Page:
Piano lessons

Ethan Hawke and Seymour Bernstein in conversation on Seymour: An Introduction.

by Anne-Katrin Titze

Seymour Bernstein in Ethan Hawke's Seymour: An Introduction:
Seymour Bernstein in Ethan Hawke's Seymour: An Introduction: "Seymour thinks that I'm trying to pawn him off as this youthful 85 year-old."

New York Film Festival Director of Programming and Selection Committee Chair Kent Jones held a post screening discussion during the press conference for Seymour: An Introduction, with the director Ethan Hawke and his subject Seymour Bernstein. Hawke is currently starring in Richard Linklater's Boyhood with Patricia Arquette, Ellar Coltrane and Lorelei Linklater and he directed The New Group revival of Sam Shepard's A Lie Of The Mind with Alessandro Nivola in 2010. Nivola will star with Bradley Cooper and Patricia Clarkson in The Elephant Man this fall on Broadway.

Kent Jones in conversation with Seymour Bernstein and director Ethan Hawke at the New York Film Festival press conference for Seymour: An Introduction
Kent Jones in conversation with Seymour Bernstein and director Ethan Hawke at the New York Film Festival press conference for Seymour: An Introduction Photo: Anne-Katrin Titze

Hawke expressed Tom Stoppard's trilogy The Coast Of Utopia nerves, what he sees in Jack Nicholson, Eugene O'Neill, and some Shepard wisdom. Seymour Bernstein called himself and Hawke re-creators: "When you play Macbeth, that's all already written. My task is to re-create a Beethoven sonata."

Seymour: An Introduction gives a glimpse into the life and philosophy of pianist and teacher Seymour Bernstein. Hawke starts out by showing his subject rummaging through his apartment with his dishes and pots and a breakfast that looks like cucumber salad with milk. Then come the piano students and in a fascinating succession, we learn more about the man and his superb understanding of music than any object could reveal. Private lessons, an NYU master class workshop and a conversation over tea with Seymour student Michael Kimmelman, author, New York Times critic, and pianist, round out the portrait.

Seymour talks about his childhood with "no music in the house" and how he begged his mother for piano lessons. Soon he discovered that when his practicing went well, "everything was fine otherwise." A wealthy spiritualist became an early patron and gave him free rein of her mansion in Scarsdale in Westchester County, New York. Seymour was sent on a concert tour to the front lines during the Korean War and the documentary makes him revisit his diaries of the time and confront what had been pushed aside.

Seymour Bernstein with Ethan Hawke:
Seymour Bernstein with Ethan Hawke: "You, Ethan, did that with me with this documentary. You took on my character." Photo: Anne-Katrin Titze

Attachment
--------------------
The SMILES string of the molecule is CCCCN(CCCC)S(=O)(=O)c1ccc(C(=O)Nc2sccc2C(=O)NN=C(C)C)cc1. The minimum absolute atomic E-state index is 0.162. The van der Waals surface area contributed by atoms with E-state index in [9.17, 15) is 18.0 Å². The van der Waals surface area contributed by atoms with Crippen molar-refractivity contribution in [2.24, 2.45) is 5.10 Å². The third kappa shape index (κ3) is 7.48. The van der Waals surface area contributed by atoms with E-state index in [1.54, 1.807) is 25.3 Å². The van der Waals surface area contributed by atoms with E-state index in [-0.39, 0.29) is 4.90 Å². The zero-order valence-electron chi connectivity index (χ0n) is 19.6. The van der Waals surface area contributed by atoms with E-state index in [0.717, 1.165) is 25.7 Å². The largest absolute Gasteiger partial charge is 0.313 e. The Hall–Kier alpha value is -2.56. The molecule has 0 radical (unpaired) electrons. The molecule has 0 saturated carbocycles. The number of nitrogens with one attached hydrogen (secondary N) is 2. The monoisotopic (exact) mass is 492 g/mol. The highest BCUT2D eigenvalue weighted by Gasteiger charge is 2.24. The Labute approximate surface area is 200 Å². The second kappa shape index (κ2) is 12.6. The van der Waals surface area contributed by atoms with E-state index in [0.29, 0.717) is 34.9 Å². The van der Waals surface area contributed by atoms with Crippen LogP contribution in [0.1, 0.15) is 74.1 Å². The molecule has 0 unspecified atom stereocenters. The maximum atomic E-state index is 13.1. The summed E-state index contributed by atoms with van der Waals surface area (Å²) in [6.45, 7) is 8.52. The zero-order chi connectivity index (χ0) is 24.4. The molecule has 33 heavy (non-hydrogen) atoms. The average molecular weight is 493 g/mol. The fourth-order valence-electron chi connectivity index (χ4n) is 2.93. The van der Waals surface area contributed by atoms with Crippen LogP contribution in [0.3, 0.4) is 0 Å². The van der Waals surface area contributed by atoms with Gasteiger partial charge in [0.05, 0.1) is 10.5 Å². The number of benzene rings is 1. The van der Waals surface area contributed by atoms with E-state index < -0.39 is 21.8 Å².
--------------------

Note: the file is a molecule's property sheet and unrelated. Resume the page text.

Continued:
Hawke's camera is allowed to be there through the tears and also when the octogenarian reorganizes his sofa-bed while talking about the "predictability of music" and the "unpredictability of the social world." Seymour speculates with a grin how his letter to the Queen of England might have had an impact on his teacher Clifford Curzon's knighthood and the relationship of age and truth: "At my age you stop lying to people - you say the truth and not just what they expect you to say."

Here are some of Ethan's and Seymour's witty tips for art and life as told to Kent Jones and the press corps.

Seymour Bernstein: Ethan said to me, the theme of the documentary ought to be how devotion and the discipline of an art form can not only improve the art form but radiate out into your life. That's the subject of the film. It suggests that practicing properly can make you not only into a better musician, but more importantly, into a better person.

Ethan Hawke: Insecurity and feelings of inadequacy can seem like some kind of horrible blemish that needs to be hidden. That can start tripping you up. I did the documentary to spend more time with Seymour to look at the subject more thoroughly with him. Not only was it not something to be ashamed of, but it's quite possibly something to be proud of. You are opening yourself up, you are putting yourself out there.

SB: On the day of your performance, when your head and your stomach change places with each other, you look at yourself in the mirror and you say, I have a right to be nervous. Of course, you have to be prepared. If you're not prepared you suffer a stage fright from which there's no return. If you're prepared, you have a right to be nervous because you are responsible. Responsible to your art, your audience, your own integrity.